"causing destruction, tending to destroy," late 15c. (Caxton), from Old French destructif (14c.), from Late Latin destructivus, from destruct-, past-participle stem of Latin destruere "to tear down, demolish" (see destroy). Related: Destructively; destructiveness.
1590s, "act of lacerating;" 1630s, "breach or rend made by tearing;" from French lacération, from Latin lacerationem (nominative laceratio) "a tearing, rending, mutilation," noun of action from past-participle stem of lacerare "tear to pieces, mangle; slander, abuse" (see lacerate).
late 14c., "to spot, stain, cover with spots," probably from Old Norse flekka "to spot," from Proto-Germanic *flekk- (source also of Middle Dutch vlecke, Old High German flec, German Fleck), from PIE *pleik- "to tear" (see flay). Related: Flecked; flecking.
early 14c., riflen (implied in rifling), "to plunder or pillage" (a place, house, receptacle, bag, etc.), from Old French rifler "strip, filch, plunder, peel off (skin or bark), fleece," literally "to graze, scratch" (12c.), probably from a Germanic source (compare Old English geriflian "to wrinkle," Old High German riffilon "to tear by rubbing," Old Norse rifa "grapple, seize; pull up, tear, break," hrifsa "rob, pillage").
From mid-14c. as "to rob (someone) in a thorough fashion," especially by searching pockets and clothes. Related: Rifled; rifling.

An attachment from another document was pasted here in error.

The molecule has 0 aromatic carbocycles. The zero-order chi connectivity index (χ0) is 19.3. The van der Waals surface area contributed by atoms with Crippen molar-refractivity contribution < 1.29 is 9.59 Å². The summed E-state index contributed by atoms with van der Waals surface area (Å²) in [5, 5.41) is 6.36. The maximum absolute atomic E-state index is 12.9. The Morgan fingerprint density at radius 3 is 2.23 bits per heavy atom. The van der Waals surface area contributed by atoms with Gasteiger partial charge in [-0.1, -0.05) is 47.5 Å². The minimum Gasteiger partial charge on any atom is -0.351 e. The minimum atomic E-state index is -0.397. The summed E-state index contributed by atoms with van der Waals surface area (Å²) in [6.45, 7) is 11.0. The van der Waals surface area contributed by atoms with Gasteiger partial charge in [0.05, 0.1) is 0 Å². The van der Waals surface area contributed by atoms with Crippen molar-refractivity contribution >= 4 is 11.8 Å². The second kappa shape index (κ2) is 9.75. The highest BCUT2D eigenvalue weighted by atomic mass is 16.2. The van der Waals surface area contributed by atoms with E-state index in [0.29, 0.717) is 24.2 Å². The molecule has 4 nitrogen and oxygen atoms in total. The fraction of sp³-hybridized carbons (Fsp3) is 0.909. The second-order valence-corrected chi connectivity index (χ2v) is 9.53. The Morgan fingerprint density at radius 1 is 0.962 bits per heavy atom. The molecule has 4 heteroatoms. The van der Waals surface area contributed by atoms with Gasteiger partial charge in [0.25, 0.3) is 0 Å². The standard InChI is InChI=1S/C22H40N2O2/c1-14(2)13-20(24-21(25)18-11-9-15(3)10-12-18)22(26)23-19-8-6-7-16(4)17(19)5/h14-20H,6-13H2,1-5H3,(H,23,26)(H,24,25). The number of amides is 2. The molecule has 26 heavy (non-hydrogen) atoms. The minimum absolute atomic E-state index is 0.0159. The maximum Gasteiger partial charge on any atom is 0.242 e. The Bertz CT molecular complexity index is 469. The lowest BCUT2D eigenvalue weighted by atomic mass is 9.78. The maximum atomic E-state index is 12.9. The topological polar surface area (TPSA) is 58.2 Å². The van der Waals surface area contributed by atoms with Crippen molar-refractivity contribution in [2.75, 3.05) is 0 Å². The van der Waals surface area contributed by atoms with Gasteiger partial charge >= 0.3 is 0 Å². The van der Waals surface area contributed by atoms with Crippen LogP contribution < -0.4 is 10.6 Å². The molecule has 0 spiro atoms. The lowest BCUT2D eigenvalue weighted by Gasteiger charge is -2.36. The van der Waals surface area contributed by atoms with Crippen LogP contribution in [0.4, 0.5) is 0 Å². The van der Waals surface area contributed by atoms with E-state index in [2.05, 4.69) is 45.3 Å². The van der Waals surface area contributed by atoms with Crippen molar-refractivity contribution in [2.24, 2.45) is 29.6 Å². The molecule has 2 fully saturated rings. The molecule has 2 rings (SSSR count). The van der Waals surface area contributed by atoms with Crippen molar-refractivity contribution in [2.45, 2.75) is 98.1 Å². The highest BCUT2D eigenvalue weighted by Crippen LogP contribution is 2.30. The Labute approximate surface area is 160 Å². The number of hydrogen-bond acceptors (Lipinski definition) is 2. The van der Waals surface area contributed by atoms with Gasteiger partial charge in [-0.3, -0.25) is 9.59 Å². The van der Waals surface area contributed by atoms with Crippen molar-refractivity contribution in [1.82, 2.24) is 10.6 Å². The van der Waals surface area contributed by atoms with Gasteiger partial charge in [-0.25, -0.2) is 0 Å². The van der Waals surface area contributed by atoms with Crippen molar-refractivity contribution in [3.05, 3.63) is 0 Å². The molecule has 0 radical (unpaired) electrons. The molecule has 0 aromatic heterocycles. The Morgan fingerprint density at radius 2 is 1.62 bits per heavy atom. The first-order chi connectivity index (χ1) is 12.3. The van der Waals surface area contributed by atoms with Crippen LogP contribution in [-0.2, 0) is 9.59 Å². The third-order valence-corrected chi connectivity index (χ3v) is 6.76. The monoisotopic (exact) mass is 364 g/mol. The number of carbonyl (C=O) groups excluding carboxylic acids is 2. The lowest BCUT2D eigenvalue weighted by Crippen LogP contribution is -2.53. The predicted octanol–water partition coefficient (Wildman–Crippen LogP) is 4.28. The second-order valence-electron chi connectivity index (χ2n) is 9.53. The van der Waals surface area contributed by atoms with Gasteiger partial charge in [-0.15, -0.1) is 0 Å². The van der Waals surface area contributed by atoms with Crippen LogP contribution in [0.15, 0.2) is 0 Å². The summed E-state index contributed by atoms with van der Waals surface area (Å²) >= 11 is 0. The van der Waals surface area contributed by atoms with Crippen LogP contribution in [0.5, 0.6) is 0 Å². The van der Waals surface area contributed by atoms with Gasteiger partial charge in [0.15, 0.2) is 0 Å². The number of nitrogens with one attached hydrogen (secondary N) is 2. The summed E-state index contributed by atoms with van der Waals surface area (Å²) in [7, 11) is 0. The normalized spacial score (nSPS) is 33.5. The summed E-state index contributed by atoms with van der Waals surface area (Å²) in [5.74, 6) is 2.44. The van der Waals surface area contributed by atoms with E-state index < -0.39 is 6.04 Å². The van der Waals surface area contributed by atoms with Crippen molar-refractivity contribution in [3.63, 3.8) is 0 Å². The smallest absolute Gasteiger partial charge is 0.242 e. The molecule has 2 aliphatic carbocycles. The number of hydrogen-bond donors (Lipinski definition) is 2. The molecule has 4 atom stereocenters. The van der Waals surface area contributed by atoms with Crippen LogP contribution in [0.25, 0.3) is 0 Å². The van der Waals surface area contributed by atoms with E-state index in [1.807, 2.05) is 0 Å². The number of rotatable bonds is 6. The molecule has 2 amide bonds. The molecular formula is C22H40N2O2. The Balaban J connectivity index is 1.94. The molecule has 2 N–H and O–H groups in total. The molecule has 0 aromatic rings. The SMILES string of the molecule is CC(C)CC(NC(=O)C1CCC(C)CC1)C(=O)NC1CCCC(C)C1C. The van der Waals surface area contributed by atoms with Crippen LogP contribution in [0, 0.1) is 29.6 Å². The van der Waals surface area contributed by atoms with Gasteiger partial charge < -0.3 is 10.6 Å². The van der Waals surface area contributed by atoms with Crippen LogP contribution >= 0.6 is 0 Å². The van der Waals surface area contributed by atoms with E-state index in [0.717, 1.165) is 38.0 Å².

also rip-roaring, "full of vigour, spirit, or excellence" [OED], 1834, in affectations of Western U.S. (Kentucky) slang, altered from riproarious "boisterous, violent" (1821), from rip (v.) "tear apart" + uproarious; see uproar. Rip-roarer was noted as a nickname for a Kentuckian in 1837. Related: Riproaringest.
"carving on or in stone, a rock-carving," usually a prehistoric one, 1854, from French pétroglyphe, from Greek petra "rock" (which is of unknown origin) + glyphē "carving" (from PIE root *gleubh- "to tear apart, cleave"). An earlier word was petrograph (1810). Related: Petroglyphic.
mid-15c., "having notches," from verb jaggen (c. 1400) "to pierce, slash, cut; to notch or nick; cut or tear unevenly," a Scottish and northern English word of unknown origin, related to jag (n.2). Originally of garments with regular "toothed" edges; meaning "with the edge irregularly cut" is from 1570s. Related: Jaggedly; jaggedness.
"downy or woolly surface of cloth," mid-15c., noppe, from Middle Dutch or Middle Low German noppe "nap, tuft of wool," probably introduced by Flemish cloth-workers. Cognate with Old English hnoppian "to pluck," ahneopan "pluck off," Old Swedish niupa "to pinch," Gothic dis-hniupan "to tear."
1727, "ornamental groove in sculpture or architecture," from French glyphe (1701), from Greek glyphē "a carving," from glyphein "to hollow out, cut out with a knife, engrave, carve," also "to note down" on tablets, from PIE root *gleubh- "to cut, slice, tear apart." Meaning "sculpted mark or symbol" (as in hieroglyph) is from 1825. Related: Glyphic.